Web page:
Jake woke up when it was still dark out.   Something in his room was hissing softly. It was like a snake or maybe a bomb, but he couldn’t see it. “Mom!” he yelled. He waited for her, trying to hold perfectly still. He wasn’t sure if the smooth weight on his leg was blankets or a snake. Surely he could feel it moving? He whimpered.

His mom shuffled in and turned on the light.   “What’s wrong?”

“I heard something hissing. I think it was a snake!” Jake threw back the covers. There was nothing there. He looked under his bed. He couldn’t see anything unusual. He couldn’t hear anything either.

He looked up again. His mother didn’t look happy. “I have work in the morning Jake. I’ll leave the hall light on. Don’t call me unless you actually see a snake.”

Just as Jake was finally falling asleep again, he heard a tapping sound, like footsteps. Was there someone in the living room? He hadn’t heard Mom passing his room. He grabbed his baseball bat and crept down the hall.   He slowly peeked around the corner.   Nothing was there. He waited a moment, but didn’t hear anything else.

He went back to bed, but woke again thinking the roof was leaking. And again when he thought he heard someone clear their throat right beside his ear.   And when he heard something growl from his closet. And someone crying in the kitchen. And something tapping on the window.

Jake spent all day at school sleeping with his head on his desk. He stayed in at recess and didn’t throw grass in anyone’s hair or smear mud on their shoes. He didn’t claim the jungle gym and chase everyone away or laugh at people’s haircuts. He didn’t even have the energy to sit on the new kid. It was a pretty rotten day. The teacher sent him home with a note and said she’d call and leave a message.

Jake put the note in his collection under the bed.   Mom had about a thousand voice mails to listen to and she never had time, so she never did. Jake didn’t mind at all. He ate bunch of cookies and watched cartoons until mom got home.   “How was your day?” she asked.

“I was tired today,” Jake said.

“Me too. I kept hearing you get up last night. Stay in bed tonight, even if you can’t sleep, okay?” His mom said.

“Alright,” Jake said.

There was hissing and laughing and growling and moaning that night. Creaking footsteps and tapping on the windows and walls. Sobbing and whispering right by his ear if he nodded off.   He couldn’t sleep a wink. He pulled the covers over his head, curled in a ball, and waited for morning.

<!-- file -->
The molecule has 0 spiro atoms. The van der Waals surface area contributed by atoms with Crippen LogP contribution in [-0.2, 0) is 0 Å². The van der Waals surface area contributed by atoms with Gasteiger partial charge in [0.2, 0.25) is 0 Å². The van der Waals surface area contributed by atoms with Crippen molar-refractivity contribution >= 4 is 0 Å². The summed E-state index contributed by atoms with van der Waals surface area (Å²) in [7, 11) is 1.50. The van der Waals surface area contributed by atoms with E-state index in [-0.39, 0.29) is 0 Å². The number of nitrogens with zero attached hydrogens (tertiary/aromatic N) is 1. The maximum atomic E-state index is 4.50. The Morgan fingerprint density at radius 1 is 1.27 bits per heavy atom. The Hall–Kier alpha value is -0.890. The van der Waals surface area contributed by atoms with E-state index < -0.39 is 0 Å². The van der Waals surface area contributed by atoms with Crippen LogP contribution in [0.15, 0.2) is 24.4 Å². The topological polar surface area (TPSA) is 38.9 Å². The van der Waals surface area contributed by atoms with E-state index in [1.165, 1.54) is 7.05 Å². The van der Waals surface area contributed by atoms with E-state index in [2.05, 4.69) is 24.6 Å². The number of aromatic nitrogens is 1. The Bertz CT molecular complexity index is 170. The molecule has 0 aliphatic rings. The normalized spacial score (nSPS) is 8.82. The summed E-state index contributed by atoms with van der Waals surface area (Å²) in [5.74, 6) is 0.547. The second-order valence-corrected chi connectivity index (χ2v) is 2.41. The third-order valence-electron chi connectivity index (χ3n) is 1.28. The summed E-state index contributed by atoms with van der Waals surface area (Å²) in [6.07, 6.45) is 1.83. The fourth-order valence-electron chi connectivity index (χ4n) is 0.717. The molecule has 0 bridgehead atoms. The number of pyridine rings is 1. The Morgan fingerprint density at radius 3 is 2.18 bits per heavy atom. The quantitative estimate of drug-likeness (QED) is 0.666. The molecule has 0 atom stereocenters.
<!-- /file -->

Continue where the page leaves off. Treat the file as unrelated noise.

At school, he laid his head on his desk and refused to move. Not even for lunch. He didn’t tie anyone’s shoelaces together or throw away their homework when they weren’t looking. He didn’t spill glue in their pencil boxes or even trip anyone when they walked by. When the teacher tried to send him to the nurse’s office, he said, “no thank you,” without even looking up. The teacher sent home another note.

At bedtime, Jake didn’t turn his light out. He sat up on his bed and felt a little bit crazy and reckless. When the hissing started, Jake stood up and faced his closet, where the sound was coming from. “What do you want?” he asked.   “Whatever you are, tell me what you want. Please.” Jake rarely said please.

“I was paid to get back at you,” a raspy voice said.   “My great-great-great-great grandchild is not happy with you.”

“How much are they paying you? I’ve got some money!   I’ll pay more,” Jake said.

“I don’t need money. I’m being paid with tickets to the opera. I like having my own seat so that no one tries to sit through me,” The voice said.

“I could buy tickets,” Jake said.

“Nope,” the voice said.

“What if I promise to leave your great-great grandchild alone?” Jake asked.

“That’s great-great-great-great grandchild, and I don’t think that’s enough,” the voice said. The hissing began again.

“I’ll leave everybody alone! I promise!” Jake yelled.

“Fine,” the raspy voice said. “But if you don’t, I’ll know and I’ll be back. I can wait forever, you know.”

Jake suffered a few sleepless nights in the months to come, but he eventually became a fine, upstanding citizen. With an irrepressible fear of snakes and opera.